BARCELONA, Spain -- Smartphones are the traditional draw here at Mobile World Congress, but this year wearable tech products created lots of buzz as well. In fact, many industry heavyweights and electronics giants chose the conference to make significant wearable technology product announcements.
We saw Sony's first foray into activity tracking, the
Chinese phone maker Huawei also threw its hat into the wearable ring, announcing the TalkBand B1. Not satisfied with being your average pedometer, the TalkBand contains a wireless Bluetooth earpiece for conducting hands-free calls. Additionally, Motorola said it has definite plans to sell a smartwatch and HTC made the same pledge.
Yes, from wristbands, to eyewear, to high-tech time-telling gizmos, wearable gear was top of mind at MWC 2014. Here are some of the highlights.
Smartwatches move closer to mainstream
You know the era of the smartwatch has arrived when a massive device maker such as Samsung creates a wearable device. Two at once, however, is nothing other than a complete double-down, an all-in bet on the bright and lucrative future of wearable tech.
With Samsung putting its marketing weight behind the Gear 2 and Gear 2 Neo, you can be sure that more consumers will be talking about smartwatches than ever before. This bold move by Samsung must have spooked its rivals. At MWC Motorola also said it would get back in the smartwatch game, not too surprising since it was one of the pioneers of the category with the Motoactv a few years ago. Add HTC's announced plans to enter the smartwatch fray with its own intention to hawk a wrist-borne product by Christmas of this year and it's easy to see that momentum is growing.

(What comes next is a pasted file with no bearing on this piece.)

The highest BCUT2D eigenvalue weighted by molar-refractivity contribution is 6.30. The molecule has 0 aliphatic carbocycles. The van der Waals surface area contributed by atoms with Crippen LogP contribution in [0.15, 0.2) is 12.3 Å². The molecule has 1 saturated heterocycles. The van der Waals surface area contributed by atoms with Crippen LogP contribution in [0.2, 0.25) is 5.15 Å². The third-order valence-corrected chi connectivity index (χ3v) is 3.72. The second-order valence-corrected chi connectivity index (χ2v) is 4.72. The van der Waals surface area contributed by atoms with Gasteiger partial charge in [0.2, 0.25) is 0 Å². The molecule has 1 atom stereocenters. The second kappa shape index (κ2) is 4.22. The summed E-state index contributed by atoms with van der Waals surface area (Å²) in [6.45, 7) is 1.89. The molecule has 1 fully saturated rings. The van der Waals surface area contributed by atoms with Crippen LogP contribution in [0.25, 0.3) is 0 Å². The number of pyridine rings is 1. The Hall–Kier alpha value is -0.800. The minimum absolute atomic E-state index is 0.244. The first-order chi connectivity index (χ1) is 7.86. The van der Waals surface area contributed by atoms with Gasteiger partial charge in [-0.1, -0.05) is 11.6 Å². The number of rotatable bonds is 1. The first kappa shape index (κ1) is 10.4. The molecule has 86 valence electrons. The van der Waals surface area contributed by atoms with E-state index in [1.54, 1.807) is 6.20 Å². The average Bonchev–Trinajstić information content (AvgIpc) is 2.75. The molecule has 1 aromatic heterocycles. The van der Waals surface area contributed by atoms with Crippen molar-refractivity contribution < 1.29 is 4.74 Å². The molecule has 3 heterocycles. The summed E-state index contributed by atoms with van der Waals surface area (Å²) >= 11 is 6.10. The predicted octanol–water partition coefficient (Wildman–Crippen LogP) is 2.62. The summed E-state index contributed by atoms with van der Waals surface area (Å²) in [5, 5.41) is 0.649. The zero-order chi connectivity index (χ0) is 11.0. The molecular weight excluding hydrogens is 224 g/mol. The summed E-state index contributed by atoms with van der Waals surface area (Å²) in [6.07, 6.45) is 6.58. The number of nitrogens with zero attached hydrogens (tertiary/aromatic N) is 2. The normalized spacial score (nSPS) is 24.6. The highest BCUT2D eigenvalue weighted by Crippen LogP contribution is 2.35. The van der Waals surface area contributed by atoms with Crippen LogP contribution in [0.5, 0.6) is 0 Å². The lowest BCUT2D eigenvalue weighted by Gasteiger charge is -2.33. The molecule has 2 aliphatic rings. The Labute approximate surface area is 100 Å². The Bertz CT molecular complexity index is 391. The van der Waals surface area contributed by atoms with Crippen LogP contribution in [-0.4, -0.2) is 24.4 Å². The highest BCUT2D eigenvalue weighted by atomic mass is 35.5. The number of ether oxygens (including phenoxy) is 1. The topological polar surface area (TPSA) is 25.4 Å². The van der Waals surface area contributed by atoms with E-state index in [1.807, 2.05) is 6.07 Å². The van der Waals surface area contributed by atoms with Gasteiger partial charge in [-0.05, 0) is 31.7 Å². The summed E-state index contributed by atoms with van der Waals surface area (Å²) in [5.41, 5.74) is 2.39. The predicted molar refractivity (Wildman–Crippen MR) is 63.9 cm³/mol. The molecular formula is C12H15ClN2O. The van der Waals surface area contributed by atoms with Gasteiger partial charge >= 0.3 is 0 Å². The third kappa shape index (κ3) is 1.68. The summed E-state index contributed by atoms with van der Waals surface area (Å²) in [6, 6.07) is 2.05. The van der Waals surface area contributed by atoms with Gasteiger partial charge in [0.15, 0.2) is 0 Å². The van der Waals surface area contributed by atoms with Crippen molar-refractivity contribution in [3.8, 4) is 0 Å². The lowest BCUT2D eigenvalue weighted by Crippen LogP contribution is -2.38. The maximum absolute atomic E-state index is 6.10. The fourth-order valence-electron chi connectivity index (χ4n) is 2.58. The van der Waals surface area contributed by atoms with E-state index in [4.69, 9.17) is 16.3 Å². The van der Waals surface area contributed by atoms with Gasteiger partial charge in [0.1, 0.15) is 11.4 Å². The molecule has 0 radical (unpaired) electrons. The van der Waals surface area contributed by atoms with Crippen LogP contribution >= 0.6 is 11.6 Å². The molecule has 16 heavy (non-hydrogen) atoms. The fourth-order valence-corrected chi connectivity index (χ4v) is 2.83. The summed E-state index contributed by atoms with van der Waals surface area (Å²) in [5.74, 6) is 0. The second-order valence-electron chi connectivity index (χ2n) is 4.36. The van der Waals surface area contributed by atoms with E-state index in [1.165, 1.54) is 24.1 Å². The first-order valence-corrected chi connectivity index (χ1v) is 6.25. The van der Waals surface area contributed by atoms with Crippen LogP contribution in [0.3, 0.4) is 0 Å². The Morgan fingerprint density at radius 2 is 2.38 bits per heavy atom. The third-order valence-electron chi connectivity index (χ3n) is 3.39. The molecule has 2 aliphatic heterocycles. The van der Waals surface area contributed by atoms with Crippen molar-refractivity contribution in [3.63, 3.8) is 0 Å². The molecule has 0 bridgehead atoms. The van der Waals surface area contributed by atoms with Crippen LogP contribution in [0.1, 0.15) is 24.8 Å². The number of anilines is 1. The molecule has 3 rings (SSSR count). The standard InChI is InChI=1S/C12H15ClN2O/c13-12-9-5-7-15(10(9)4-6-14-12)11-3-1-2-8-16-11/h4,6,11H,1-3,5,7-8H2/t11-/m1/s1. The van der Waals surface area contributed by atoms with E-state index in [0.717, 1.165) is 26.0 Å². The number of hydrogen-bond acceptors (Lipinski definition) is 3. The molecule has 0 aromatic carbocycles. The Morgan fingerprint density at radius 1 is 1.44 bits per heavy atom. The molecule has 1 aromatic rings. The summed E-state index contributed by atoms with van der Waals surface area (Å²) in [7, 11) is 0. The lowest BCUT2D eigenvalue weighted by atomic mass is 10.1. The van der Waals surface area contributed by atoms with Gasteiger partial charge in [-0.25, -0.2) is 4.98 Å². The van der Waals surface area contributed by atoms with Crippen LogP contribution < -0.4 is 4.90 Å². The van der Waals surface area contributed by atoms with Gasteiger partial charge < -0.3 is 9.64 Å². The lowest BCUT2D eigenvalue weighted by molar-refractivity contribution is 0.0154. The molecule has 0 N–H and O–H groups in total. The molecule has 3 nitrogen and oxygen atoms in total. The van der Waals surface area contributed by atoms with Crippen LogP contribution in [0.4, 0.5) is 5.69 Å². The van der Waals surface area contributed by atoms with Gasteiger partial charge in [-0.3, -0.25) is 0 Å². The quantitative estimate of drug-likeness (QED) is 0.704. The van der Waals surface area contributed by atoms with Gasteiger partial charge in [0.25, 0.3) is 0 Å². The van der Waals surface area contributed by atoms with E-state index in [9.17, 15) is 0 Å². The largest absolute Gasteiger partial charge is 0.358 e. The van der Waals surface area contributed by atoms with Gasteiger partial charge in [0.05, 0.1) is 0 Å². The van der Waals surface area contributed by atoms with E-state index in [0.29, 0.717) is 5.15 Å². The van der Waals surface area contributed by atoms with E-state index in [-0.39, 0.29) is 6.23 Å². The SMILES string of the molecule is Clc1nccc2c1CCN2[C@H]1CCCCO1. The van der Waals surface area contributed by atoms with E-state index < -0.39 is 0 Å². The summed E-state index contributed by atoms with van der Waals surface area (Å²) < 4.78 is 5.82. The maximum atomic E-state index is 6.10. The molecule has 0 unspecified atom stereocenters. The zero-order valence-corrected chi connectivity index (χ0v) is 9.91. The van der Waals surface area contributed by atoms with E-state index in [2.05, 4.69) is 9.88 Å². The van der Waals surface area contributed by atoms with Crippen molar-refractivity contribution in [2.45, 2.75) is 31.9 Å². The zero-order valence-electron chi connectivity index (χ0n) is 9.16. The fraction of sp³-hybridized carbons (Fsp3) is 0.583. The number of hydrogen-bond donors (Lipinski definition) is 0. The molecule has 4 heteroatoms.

Life tracking and body sensing
Another noticeable trend was biometric and health tracking. Sony rules the roost with its new and scarily aware SmartBand, which goes way beyond standard pedometer functions. When linked to a compatible Android phone, the SmartBand and LifeLog application together record location data, camera activity, and social-media happenings in real time.
The Bionym Nymi made an appearance too, showing capabilities straight out of a sci-fi flick. Measuring your individual heart rhythm, the wristband-shaped Nymi might very well be the ultimate biometric security device. Once it recognizes you, the Nymi acts as a digital vault and password holder. It will also communicate wirelessly with things like electronic door locks and cars to grant access without the need to fumbe for physical keys.
Samsung brought its own health tracker to the MWC table too. Called the Gear Fit, the futuristic product slips around your wrist, features a colorful and curved OLED touch screen, and even sports a heart rate monitor on its underside. And, yes, it tracks steps too.
What's next for wearable technology Plenty, but if MWC 2014 teaches us anything, it's that the wearable-tech train has just started rolling. As the devices get smaller, as well as the circuitry that drives them, we'll no doubt see (or actually not see) more products integrate smart capabilities on the sly.
For example, the WeOn Glasses by startup Ion Eyewear hide an LED light for phone notifications in one of the arms. Likewise, the upcoming Martian Notifier (which I also saw briefly at the show) could be a classically-styled time piece. Its OLED strip of a display, which shows phone alerts when linked to phones over Bluetooth, gives away the Notifier's secret.
That's why one day soon it likely won't be a question of whether you're wearing a piece of smart tech, but whether you're wearing anything that isn't.
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